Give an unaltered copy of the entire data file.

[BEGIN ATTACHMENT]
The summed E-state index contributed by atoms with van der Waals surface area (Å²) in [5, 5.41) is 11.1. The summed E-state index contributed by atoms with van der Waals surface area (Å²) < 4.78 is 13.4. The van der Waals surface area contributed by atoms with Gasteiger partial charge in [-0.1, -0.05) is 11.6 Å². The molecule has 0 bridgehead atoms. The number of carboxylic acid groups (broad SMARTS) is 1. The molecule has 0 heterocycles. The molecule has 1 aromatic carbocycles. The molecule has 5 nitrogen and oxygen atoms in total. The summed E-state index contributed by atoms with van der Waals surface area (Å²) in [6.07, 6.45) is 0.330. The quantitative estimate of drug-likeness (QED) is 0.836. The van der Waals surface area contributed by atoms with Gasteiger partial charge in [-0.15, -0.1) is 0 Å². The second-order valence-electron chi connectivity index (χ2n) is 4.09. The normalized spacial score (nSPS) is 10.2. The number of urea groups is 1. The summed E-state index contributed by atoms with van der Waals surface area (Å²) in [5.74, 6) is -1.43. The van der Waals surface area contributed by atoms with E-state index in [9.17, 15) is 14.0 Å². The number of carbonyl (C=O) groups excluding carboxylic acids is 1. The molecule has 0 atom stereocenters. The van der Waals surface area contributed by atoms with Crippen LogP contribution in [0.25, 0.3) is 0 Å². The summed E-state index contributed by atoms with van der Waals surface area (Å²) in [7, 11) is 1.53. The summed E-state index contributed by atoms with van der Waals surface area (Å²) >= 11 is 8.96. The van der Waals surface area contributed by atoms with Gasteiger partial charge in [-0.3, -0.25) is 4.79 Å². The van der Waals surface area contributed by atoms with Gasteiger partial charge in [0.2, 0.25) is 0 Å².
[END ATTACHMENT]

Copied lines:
The summed E-state index contributed by atoms with van der Waals surface area (Å²) in [5, 5.41) is 11.1. The summed E-state index contributed by atoms with van der Waals surface area (Å²) < 4.78 is 13.4. The van der Waals surface area contributed by atoms with Gasteiger partial charge in [-0.1, -0.05) is 11.6 Å². The molecule has 0 bridgehead atoms. The number of carboxylic acid groups (broad SMARTS) is 1. The molecule has 0 heterocycles. The molecule has 1 aromatic carbocycles. The molecule has 5 nitrogen and oxygen atoms in total. The summed E-state index contributed by atoms with van der Waals surface area (Å²) in [6.07, 6.45) is 0.330. The quantitative estimate of drug-likeness (QED) is 0.836. The van der Waals surface area contributed by atoms with Gasteiger partial charge in [-0.15, -0.1) is 0 Å². The second-order valence-electron chi connectivity index (χ2n) is 4.09. The normalized spacial score (nSPS) is 10.2. The number of urea groups is 1. The summed E-state index contributed by atoms with van der Waals surface area (Å²) in [5.74, 6) is -1.43. The van der Waals surface area contributed by atoms with E-state index in [9.17, 15) is 14.0 Å². The number of carbonyl (C=O) groups excluding carboxylic acids is 1. The molecule has 0 atom stereocenters. The van der Waals surface area contributed by atoms with Crippen LogP contribution in [0.25, 0.3) is 0 Å². The summed E-state index contributed by atoms with van der Waals surface area (Å²) in [7, 11) is 1.53. The summed E-state index contributed by atoms with van der Waals surface area (Å²) >= 11 is 8.96. The van der Waals surface area contributed by atoms with Gasteiger partial charge in [-0.3, -0.25) is 4.79 Å². The van der Waals surface area contributed by atoms with Gasteiger partial charge in [0.2, 0.25) is 0 Å².